An investment is something that you buy in the hopes of getting profit out of it later on. Perhaps if you are collecting antique vehicles or fine art, that may be an investment.
However most vehicles are not. They merely take you from place A to B. They enable you to make money, but a smaller, more fuel efficient vehicle will do the job just as well for most people. It would be very interesting to see what percentage of truck, gas guzzler, and “V8 engine buyers” actually “need” their vehicles. For example, a construction company likely needs a large pickup truck. A typical family does not, unless it has some very specific uses (ex: carrying heavy loads). They are not the intended audience of my blog article. They know they need the vehicle. I would be shocked if it was more than 50% to be honest that actually needed their vehicles.
Speaking of investments, let me explore the opportunity cost idea I alluded to earlier. The term opportunity cost comes to mind. Recall how large vehicles cost more to purchase and operate. Repairs can also cost more. The problem is, if you not need the vehicle, and you have the money to spare, you could invest it in something that actually does earn a more favorable return.
Personally I’d recommend most people buy a couple of years old to avoid the worst of the depreciation, while keeping a relatively new car (and therefore less likely to incur expensive repair costs). Do your research very carefully.
But … I can sell the car if fuel prices go up!
If oil prices go up, lots of people will be trying to offload their gas guzzling vehicles. This is what happened before the 2008 Financial Crisis. When that happens, you will find the used market flooded with such vehicles, which in turn means that prices for such vehicles will go down. You will have to eat a loss on the value of the vehicle and for the time that you still have the vehicle, while paying the higher than expected gas prices.
The “average Canadian” keeps their vehicle for 8-9 years. If at any time you opt to sell your vehicle, this will be a huge loss to you. Can you honestly say that a few projections mean that the total cost of ownership of a gas guzzler will be low for 8-9 years? Even if you are reading this from the US, where cars are kept for shorter periods, do you want to take the risk of eating a huge potential loss if fuel prices go up?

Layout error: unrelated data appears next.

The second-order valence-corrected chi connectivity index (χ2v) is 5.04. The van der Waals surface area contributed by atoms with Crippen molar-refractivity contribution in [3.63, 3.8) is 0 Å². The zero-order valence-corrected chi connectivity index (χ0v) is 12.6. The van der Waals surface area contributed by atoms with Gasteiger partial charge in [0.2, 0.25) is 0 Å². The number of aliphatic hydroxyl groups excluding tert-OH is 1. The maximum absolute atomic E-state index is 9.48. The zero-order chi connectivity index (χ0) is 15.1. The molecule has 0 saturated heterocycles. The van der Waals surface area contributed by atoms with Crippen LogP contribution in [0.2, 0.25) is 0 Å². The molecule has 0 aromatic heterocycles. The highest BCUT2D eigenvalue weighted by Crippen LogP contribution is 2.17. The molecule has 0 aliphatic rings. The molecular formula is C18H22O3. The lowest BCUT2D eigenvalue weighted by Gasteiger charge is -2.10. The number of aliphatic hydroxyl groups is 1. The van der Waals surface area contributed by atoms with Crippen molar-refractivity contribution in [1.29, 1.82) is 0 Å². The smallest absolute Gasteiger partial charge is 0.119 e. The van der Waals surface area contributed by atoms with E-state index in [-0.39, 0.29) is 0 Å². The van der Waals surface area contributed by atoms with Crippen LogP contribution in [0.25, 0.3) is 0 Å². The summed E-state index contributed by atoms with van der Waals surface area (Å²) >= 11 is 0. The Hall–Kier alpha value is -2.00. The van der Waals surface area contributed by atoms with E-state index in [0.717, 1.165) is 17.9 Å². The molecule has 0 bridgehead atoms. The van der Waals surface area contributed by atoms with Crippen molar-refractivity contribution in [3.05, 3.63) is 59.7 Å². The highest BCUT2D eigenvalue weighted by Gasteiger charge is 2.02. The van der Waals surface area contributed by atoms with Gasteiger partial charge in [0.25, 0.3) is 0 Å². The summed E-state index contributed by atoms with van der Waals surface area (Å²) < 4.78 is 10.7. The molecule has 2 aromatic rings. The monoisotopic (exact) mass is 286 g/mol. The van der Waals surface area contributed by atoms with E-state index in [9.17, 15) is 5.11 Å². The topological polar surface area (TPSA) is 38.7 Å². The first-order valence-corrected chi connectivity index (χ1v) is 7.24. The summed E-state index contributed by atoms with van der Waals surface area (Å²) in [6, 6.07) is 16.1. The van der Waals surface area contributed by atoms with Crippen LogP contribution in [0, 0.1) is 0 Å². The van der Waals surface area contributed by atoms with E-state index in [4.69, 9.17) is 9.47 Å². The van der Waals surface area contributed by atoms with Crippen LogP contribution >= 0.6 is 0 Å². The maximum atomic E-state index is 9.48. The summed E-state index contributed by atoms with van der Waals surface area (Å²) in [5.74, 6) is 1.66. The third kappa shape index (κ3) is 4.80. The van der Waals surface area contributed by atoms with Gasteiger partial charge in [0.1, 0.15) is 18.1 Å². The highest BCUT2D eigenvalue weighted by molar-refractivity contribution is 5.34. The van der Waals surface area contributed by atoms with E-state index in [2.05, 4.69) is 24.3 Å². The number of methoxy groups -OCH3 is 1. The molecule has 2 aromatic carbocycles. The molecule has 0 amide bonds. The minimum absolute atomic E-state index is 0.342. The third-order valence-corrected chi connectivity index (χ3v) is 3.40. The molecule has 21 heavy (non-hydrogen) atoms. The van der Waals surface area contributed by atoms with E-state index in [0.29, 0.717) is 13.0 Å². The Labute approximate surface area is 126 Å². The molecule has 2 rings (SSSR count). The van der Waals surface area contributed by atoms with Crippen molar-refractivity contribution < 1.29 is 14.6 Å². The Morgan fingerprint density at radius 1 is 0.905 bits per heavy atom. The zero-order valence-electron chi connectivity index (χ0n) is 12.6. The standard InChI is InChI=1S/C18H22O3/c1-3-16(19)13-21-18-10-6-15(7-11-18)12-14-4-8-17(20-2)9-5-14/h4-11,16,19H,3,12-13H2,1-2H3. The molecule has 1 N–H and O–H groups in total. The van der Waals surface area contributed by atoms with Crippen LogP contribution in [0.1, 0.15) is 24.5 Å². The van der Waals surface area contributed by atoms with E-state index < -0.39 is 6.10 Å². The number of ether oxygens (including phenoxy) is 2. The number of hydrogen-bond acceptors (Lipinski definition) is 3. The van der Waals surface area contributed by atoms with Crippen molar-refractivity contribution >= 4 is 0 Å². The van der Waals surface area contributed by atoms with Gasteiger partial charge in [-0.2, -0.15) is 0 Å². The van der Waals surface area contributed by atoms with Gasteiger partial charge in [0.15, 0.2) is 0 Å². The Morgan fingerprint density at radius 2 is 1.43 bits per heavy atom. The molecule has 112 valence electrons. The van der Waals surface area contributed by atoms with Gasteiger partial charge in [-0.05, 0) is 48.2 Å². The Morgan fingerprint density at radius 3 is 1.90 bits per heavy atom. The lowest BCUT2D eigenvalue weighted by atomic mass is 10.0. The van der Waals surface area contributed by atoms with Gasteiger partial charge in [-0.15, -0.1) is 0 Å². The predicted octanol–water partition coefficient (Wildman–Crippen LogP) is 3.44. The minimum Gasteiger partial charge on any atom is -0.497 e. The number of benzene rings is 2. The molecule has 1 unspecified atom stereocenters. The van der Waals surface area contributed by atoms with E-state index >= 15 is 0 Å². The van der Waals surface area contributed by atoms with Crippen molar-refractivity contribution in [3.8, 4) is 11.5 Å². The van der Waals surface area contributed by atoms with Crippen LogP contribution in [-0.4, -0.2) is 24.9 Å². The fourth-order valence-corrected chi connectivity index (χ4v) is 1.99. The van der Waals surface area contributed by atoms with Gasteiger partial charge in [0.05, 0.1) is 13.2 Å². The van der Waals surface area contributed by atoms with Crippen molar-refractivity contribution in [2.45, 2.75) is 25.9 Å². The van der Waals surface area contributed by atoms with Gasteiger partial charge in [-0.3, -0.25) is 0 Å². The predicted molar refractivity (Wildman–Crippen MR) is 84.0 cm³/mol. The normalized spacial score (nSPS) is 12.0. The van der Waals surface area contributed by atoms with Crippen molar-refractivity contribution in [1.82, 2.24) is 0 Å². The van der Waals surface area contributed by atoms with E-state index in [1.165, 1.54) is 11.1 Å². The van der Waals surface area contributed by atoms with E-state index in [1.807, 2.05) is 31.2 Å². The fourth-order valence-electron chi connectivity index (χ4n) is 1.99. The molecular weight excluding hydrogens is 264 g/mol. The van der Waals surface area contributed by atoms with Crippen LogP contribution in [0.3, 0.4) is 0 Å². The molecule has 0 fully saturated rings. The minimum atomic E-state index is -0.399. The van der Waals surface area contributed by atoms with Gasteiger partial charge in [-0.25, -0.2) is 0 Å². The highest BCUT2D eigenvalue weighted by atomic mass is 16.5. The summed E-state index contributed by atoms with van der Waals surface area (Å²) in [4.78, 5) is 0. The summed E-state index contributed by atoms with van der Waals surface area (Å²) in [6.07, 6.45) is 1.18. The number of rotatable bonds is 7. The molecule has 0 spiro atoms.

The environmental impacts
Another matter you should consider in this day and age is the environmental impacts.
Consider the environmental impacts. Global warming is likely to cause the worst extinction in 250 million years if left unchecked. I think that we as a species have a duty to the next generation to make sure that they live the best lives that we can realistically give them. Yeah that sounds cheesy, but I am completely serious about that.
Where I live in Ontario was once controlled by a group of Aboriginals know as the Algonquin. Hundreds of years ago they lived and fought against a collection of tribes known as the Iroquois. The Iroquois had a Seven Generations Ecological Principle. They would consider the impacts of their actions on 7 generations ahead of them. Perhaps in some ways, we still have much to learn from the Aboriginal customs.
Carefully evaluate the pros and cons
This does not mean that you should never buy a large gas guzzling vehicle, You should however be aware of the costs.
- The costs to purchase, insure, and maintain the vehicle
- Can you afford the fuel costs, should fuel costs go back up?
- Is this what I truly want?
For some people, yes, cars are their passion (and believe me, it may not sound like I understand this, but I do as I’ve worked before in the automotive industry). For them, a car is worth it.
I am not saying that you should drive a small beater, but there are very rational reasons to not go to a giant vehicle, if they do not need it. It is incredibly damaging financially or has the potential to be. You need to weigh this very carefully before buying a car.
I think that when most people buy vehicles, they don’t consider these risks. They don’t consider the unexpected costs and only idealize the benefits of large gas guzzlers. They also may not consider the opportunity cost.
Appeals to authority are a logical fallacy and very much against what a Gadfly stands for), but in this case, the current US President, Barrack Obama has a good point. Don’t buy gas guzzlers just because fuel is cheap right now. Politicians often don’t act in the best interests of their constituents, but Obama’s got this one right.